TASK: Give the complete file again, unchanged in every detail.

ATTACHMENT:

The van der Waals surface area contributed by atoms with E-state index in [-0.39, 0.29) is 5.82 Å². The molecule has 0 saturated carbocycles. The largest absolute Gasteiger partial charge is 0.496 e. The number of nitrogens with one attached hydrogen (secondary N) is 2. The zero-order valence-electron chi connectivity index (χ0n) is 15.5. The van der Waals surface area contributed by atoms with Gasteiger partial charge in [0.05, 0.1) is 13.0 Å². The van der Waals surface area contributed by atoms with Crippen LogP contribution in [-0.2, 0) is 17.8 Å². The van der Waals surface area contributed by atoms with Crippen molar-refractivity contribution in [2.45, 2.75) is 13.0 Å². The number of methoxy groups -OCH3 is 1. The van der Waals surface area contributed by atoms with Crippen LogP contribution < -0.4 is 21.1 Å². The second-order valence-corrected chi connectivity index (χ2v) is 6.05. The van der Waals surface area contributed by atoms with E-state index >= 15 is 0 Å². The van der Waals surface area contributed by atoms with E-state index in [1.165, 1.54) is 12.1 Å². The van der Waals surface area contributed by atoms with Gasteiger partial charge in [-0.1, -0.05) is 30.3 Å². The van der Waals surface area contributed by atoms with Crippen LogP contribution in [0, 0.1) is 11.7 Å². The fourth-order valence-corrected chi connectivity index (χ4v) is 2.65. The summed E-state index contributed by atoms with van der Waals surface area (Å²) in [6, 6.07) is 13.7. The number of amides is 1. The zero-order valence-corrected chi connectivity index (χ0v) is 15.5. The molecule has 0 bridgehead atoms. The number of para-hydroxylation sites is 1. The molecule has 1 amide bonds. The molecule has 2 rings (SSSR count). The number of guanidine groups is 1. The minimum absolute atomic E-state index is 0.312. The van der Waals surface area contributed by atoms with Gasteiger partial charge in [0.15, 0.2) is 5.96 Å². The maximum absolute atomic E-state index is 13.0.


The van der Waals surface area contributed by atoms with E-state index in [-0.39, 0.29) is 5.82 Å². The molecule has 0 saturated carbocycles. The largest absolute Gasteiger partial charge is 0.496 e. The number of nitrogens with one attached hydrogen (secondary N) is 2. The zero-order valence-electron chi connectivity index (χ0n) is 15.5. The van der Waals surface area contributed by atoms with Gasteiger partial charge in [0.05, 0.1) is 13.0 Å². The van der Waals surface area contributed by atoms with Crippen LogP contribution in [-0.2, 0) is 17.8 Å². The van der Waals surface area contributed by atoms with Crippen molar-refractivity contribution in [2.45, 2.75) is 13.0 Å². The number of methoxy groups -OCH3 is 1. The van der Waals surface area contributed by atoms with Crippen LogP contribution < -0.4 is 21.1 Å². The second-order valence-corrected chi connectivity index (χ2v) is 6.05. The van der Waals surface area contributed by atoms with E-state index >= 15 is 0 Å². The van der Waals surface area contributed by atoms with E-state index in [1.165, 1.54) is 12.1 Å². The van der Waals surface area contributed by atoms with Gasteiger partial charge in [-0.1, -0.05) is 30.3 Å². The van der Waals surface area contributed by atoms with Crippen LogP contribution in [0, 0.1) is 11.7 Å². The fourth-order valence-corrected chi connectivity index (χ4v) is 2.65. The summed E-state index contributed by atoms with van der Waals surface area (Å²) in [6, 6.07) is 13.7. The number of amides is 1. The zero-order valence-corrected chi connectivity index (χ0v) is 15.5. The molecule has 0 bridgehead atoms. The number of para-hydroxylation sites is 1. The molecule has 1 amide bonds. The molecule has 2 rings (SSSR count). The number of guanidine groups is 1. The minimum absolute atomic E-state index is 0.312. The van der Waals surface area contributed by atoms with Gasteiger partial charge in [0.15, 0.2) is 5.96 Å². The maximum absolute atomic E-state index is 13.0.